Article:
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My company got a app that we develop, a big part is the email function on it(sending only). So far we have been able to handle everything on just regular smtp service(in house so to speak) in the windows server 2008. I kinda wonder and want your opinions on if Exchange Server is gone do us any good? Keep in mind that we only send email. If you think it would be good, please I would appreciate motivation too.

EDIT: What benefits would we have for our app if we use the Exchange server for email? We have developed this app and it work's great. Now we had a meeting and want to expand the app and maybe use other software like the exchange server and so on. I can read about the server but sometimes just hearing about it from other people and thoughts gives u a other perspective.

sorry if my tags are crazy on this one, and sorry for the badly asked question, to my defense I was tired ;)

Thanks guys

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FYI: This question was originally posted on stackoverflow.com/questions/2360914/… - got transferred and then merged with a duplicate. –  splattne Mar 2 '10 at 8:58

5 Answers 5

You don't need Exchange server at all. You can use SMTP service built into Windows Server to send or tap into an SMTP server that is already in use at the company (which may be needed in case of firewall restrictions on outgoing SMTP traffic).

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3  
Agreed. Exchange is a massive overhead if all you're doing is sending emails. –  Mark Henderson Mar 2 '10 at 4:53

I'd rethink the premise of the question. If all you do is send email then all you really need is the .net framework and an ISP with a mail relay. You don't need SMTP on the windows server at all for simply sending email. I'd instead suggest you think about what- if anything you could get for value if you had an excahnge server available for your app. For instance would a message tracking function (by sender not receipts) be valuable? Is there any archiving requirements? per sender handling functionality? Exchange (like many microsoft products) isn't just an application but a platform in its own right. The other thing to think about when working with the microsoft platforsm is that the value isn't in any one app but in the entirety of the stack from the client side on up. One of the ways to get instant value add for your application is to tap into the stack, rather than just create an app that solves problem X (Eg MyApp is the best solution for creating widgets and optionally integrates with exchange )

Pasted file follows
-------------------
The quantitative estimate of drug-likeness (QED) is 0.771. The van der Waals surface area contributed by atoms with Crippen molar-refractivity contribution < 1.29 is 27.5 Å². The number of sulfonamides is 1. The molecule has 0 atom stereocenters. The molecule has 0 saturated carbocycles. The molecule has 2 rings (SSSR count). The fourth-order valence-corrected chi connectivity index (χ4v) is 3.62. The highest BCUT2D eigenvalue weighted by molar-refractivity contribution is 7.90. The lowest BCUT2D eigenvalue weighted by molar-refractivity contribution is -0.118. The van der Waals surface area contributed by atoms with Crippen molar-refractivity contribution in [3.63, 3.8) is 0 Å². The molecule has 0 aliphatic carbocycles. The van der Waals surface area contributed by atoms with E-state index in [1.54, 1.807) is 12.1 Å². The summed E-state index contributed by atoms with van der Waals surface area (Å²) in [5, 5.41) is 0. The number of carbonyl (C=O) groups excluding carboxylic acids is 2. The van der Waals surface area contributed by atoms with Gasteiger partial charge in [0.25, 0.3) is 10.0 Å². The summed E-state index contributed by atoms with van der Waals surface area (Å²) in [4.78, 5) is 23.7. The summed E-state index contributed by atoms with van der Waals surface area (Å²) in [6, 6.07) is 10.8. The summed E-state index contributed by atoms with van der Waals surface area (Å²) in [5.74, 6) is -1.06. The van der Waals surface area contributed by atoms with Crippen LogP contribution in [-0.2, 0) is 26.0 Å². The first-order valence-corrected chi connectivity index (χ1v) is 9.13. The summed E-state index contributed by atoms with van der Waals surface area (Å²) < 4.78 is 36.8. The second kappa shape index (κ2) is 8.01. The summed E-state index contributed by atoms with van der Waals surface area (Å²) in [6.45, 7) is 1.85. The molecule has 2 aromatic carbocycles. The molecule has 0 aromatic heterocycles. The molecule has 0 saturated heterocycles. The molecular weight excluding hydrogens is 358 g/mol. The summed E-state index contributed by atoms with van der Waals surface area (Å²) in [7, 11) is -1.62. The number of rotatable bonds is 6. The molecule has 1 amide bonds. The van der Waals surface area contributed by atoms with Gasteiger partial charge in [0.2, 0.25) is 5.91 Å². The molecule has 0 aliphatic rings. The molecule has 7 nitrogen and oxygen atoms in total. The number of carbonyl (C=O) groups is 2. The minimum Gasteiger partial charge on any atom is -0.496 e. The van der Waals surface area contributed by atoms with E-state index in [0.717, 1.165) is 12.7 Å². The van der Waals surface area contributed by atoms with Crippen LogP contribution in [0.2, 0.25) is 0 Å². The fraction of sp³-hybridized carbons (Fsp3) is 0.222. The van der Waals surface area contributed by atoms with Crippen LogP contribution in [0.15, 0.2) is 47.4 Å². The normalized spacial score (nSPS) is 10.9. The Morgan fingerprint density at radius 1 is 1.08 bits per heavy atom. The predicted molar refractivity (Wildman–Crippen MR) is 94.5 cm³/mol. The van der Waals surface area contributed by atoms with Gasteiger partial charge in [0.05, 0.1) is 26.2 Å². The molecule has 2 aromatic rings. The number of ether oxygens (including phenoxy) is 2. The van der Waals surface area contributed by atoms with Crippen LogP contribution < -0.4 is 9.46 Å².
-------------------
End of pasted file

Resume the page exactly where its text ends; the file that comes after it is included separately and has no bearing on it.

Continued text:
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The question was badly asked. I was more into the awnser you started on here. What benefits I would have? We have developed this app and it work's great. Now we had a meeting and want to expand the app and maybe use other software like the exchange server and so on. I can read about the server but sometimes just hearing about it from other people and thoughts gives u a other perspective. –  Dejan.S Mar 2 '10 at 13:51

Exchange server is a lot more then email. If all you need to do is send email have you looked at linux A its free B its all you need to send email.

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During your meeting you state that you wanted to expand the app. To do what?

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Exchange is fantastic at what it does. But using it as just a SMTP bridgehead for an app would be like using an ocean-going passenger cruise ship in your bathtub. Not only is it going to be expensive for your needs, it's going to be clumsy to configure it properly and keep it secure when all you want is a small portion of its functionality - a small portion that is available elsewhere easier.

If you're looking at Exchange this implies that you're already using Windows? If so I'd certainly look at the simpler SMTP solutions available for Windows, including the one that I think is still there built right into IIS, which I think is what you are doing already? Do you have a reason to be unhappy with that at the moment, or is your question more along the lines of "I hear about this exchange thing all the time so I was just wondering what it was about"?

We are an exchange house, but even so our helpdesk software, for example, actually uses blat to send emails, simply because that's all it needs.

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